How winning became par for the course
What is most interesting about the four golfers Reid examines is not the major successes uniting them but their different expectations and routes into the pro game. McIlroy seemed destined for success from childhood. Clarke seemed similarly destined when he turned pro early, after a glittering amateur career. But although he enjoyed professional success, the weight of personal tragedy, parental responsibility and ageing meant that journalists who questioned him before the 2011 British Open – which he won so conclusively, aged 42 – never asked about his own chances. They just wanted his opinions, as an elder statesman, about the prospects of fellow Northern golfers McIlroy and McDowell.
Although Reid vividly captures each of the seven victories, it is Clarke’s success (when considered a well-loved but extinct force) and Harrington’s initial success in chasing down what was starting to resemble an impossible holy grail that most interested the present reviewer.
Harrington was shaped by his parents, especially his late father, Paddy, a garda, who encouraged his talent, at Stackstown Golf Club, but also instilled sufficient realism for his son to study accountancy before turning pro, so he would have a profession to fall back on. Not initially marked out for glory, Harrington is Ireland’s most successful golfer, not just in terms of major wins (a record likely to be eclipsed) but in terms of maximising his ability through hard work.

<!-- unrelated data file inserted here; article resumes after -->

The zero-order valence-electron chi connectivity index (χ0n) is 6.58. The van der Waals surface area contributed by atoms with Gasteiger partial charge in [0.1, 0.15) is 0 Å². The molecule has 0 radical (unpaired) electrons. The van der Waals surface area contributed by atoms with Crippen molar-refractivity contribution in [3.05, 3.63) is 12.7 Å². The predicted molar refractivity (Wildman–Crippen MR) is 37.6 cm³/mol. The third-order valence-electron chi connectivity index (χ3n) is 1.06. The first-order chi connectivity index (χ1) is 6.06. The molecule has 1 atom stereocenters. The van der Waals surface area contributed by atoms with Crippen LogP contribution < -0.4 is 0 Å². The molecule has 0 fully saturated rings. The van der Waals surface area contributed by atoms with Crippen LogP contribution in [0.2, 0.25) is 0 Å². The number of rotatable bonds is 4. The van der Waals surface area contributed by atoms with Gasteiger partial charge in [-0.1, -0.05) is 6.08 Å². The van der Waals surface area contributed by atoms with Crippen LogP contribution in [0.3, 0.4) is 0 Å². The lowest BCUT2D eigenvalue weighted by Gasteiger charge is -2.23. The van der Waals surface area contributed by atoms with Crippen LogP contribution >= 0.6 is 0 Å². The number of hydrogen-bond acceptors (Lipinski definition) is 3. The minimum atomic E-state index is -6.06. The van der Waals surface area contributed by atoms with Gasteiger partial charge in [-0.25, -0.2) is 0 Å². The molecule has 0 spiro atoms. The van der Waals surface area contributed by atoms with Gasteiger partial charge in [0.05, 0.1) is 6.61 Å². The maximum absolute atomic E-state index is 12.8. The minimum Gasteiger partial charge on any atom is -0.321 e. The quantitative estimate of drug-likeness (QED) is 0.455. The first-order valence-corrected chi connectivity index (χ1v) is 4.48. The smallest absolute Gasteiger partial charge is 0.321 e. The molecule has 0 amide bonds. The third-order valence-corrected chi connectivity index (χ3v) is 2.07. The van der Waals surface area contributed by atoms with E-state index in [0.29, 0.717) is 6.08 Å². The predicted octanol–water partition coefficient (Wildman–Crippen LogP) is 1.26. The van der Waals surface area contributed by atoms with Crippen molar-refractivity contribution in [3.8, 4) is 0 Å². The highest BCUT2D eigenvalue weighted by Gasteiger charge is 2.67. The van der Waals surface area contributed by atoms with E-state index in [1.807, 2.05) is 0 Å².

There again, in an era when success came to be measured by how much you could borrow from a bank, all four men exemplified a different outlook, one that involved constant effort, incessant practice and a mental toughness that allowed them, at differing stages of their careers, to leave their mark on a world stage.
Reid’s book has an occasional tendency to become more a miscellany than a narrative, with sections comparing the physical details of each trophy or listing the six best shots in major history. I would have been interested in his analysis of why, in such a short time frame, Ireland produced this array of champions, or where golf sits on the fault lines that bisect Northern Ireland and that already have McIlroy under unfair advance pressure to wrap himself in one flag or other for the Rio Olympics. I would also have liked Reid’s thoughts on Harrington’s career since his third major, to explore not only how difficult it is to scale such heights but also how a sportsman copes with the pressures success brings.
But these are not Reid’s themes. Instead, he vividly recaptures each victory and the wondrous miracle that Ireland has suddenly won more golfing majors than Eurovision Song Contests. Truly that is something to sing about.